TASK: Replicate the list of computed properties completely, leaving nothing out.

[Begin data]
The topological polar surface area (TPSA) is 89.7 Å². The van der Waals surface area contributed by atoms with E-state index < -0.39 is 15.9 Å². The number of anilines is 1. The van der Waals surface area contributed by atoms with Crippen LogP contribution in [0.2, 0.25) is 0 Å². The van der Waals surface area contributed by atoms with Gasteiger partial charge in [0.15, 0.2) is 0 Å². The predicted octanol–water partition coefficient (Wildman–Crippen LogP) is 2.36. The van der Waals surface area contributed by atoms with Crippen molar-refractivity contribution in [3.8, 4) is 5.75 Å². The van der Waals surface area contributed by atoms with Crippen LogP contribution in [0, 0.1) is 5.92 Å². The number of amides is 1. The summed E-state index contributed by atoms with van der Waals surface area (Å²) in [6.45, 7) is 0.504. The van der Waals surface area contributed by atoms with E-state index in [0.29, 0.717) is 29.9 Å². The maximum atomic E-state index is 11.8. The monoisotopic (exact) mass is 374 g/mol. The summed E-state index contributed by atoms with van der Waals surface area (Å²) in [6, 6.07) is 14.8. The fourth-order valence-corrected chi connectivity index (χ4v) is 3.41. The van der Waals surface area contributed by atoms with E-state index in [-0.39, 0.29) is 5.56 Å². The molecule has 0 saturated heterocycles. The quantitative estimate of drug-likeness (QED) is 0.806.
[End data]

The topological polar surface area (TPSA) is 89.7 Å². The van der Waals surface area contributed by atoms with E-state index < -0.39 is 15.9 Å². The number of anilines is 1. The van der Waals surface area contributed by atoms with Crippen LogP contribution in [0.2, 0.25) is 0 Å². The van der Waals surface area contributed by atoms with Gasteiger partial charge in [0.15, 0.2) is 0 Å². The predicted octanol–water partition coefficient (Wildman–Crippen LogP) is 2.36. The van der Waals surface area contributed by atoms with Crippen molar-refractivity contribution in [3.8, 4) is 5.75 Å². The van der Waals surface area contributed by atoms with Crippen LogP contribution in [0, 0.1) is 5.92 Å². The number of amides is 1. The summed E-state index contributed by atoms with van der Waals surface area (Å²) in [6.45, 7) is 0.504. The van der Waals surface area contributed by atoms with E-state index in [0.29, 0.717) is 29.9 Å². The maximum atomic E-state index is 11.8. The monoisotopic (exact) mass is 374 g/mol. The summed E-state index contributed by atoms with van der Waals surface area (Å²) in [6, 6.07) is 14.8. The fourth-order valence-corrected chi connectivity index (χ4v) is 3.41. The van der Waals surface area contributed by atoms with E-state index in [-0.39, 0.29) is 5.56 Å². The molecule has 0 saturated heterocycles. The quantitative estimate of drug-likeness (QED) is 0.806.